Prinsep and Banerjee, JJ.
1. It has been held by the District Judge in appeal that execution of the decree in this case is barred by limitation.
2. It would seem that execution of this decree was deferred until the 2nd of September 1887, time having been granted to the judgment-debtor up to that date. The decree-holder applied for execution on the 9th September 1887 by sale of the mortgaged property by the Court of the Munsif of Hajipore. The sale was accordingly held; but on appeal to the High Court it was held on the 2nd September 1890 that the Hajipore Court had no jurisdiction. The decree-holder then applied on the 6th September 1890 to the Hajipore Court, which was the Court which passed the original decree, to transfer it for execution to the Court having jurisdiction. Application to execute this decree was next made on the 19th December 1890 to the Court of Muzaffarpur.
3. On these facts the District Judge has held that execution is barred by limitation. He has calculated the period from the 9th September 1887 as most favourable to the decree-holder for a starting point in calculating the period of limitation, and he has next found that the application for execution being made on the 19th December 1890, was made after the period of three years allowed by the law, and was barred. The Munsif whose judgment was under appeal had held that the application made by the decree-holder on the 6th September 1890 to the Court which passed the decree to transfer it for execution to the Court which had jurisdiction to hold the sale was an application within the terms of the law of limitation, and was a step taken in aid of execution of the decree, and that consequently execution of the decree was not barred by limitation. The District Judge on appeal set aside this order on the authority of the case of Nilmony Singh Deo v. Biressur Banerjee I.L.R. 16 Cal. 744.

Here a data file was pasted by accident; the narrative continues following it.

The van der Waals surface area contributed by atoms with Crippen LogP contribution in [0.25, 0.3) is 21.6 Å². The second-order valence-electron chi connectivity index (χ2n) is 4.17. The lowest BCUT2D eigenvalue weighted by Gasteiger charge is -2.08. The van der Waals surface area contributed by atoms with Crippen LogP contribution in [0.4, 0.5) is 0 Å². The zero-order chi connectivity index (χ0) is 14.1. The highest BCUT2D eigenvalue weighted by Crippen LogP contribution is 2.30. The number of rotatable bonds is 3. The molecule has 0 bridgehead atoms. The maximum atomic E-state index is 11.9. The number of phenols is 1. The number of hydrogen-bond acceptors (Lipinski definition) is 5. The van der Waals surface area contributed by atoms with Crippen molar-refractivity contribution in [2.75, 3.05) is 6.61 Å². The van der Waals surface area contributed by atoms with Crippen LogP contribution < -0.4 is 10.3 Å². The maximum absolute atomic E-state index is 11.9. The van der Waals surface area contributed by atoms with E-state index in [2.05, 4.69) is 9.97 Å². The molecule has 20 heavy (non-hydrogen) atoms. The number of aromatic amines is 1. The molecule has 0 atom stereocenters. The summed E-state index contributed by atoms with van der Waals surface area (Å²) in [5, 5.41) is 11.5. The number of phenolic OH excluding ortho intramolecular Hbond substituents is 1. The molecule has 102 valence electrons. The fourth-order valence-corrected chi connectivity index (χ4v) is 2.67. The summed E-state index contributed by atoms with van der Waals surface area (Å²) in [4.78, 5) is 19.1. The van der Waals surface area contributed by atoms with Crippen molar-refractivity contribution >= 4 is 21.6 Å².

4. We think that the District Judge has misapplied this case, which relates to an entirely different matter. It was there held that the application to transfer the decree for execution to another Court was not an application to execute the decree. But it was not held in that case, nor was it any part of that case, that it was not an application amounting to some step taken in aid of execution of the decree. Consequently, that case is no authority for the order passed by the District Judge. There are cases on the other hand in which an application for the transfer of a decree for the purpose of execution has been considered to be a step in aid of the execution [see the cases of Latchman Pundeh v. Maddan Mohun Shye I.L.R. 6 Cal. 513, Collins v. Mania Bakhsh I.L.R. 2 All. 284, and Krishnayyar v. Venkayyar I.L.R. 6 Mad. 81]. See also the case of Vellaya v. Jaganatha I.L.R. 7 Mad. 307-Ed. Note.
5. We would also observe that, under any circumstances, the execution of the decree in this case was not barred by limitation, for the case clearly comes within Section 14, para. 3 of the Law of Limitation, and the decree-holder is entitled to a deduction of all the time occupied in executing the decree in the Court having no jurisdiction, it being manifest that such application was made in good faith to the Court, which only in second appeal to this Court was found not to have jurisdiction. The order of the first Court must, therefore, be restored, and the appellant will be entitled to his costs in this Court and also in the Lower Appellate Court.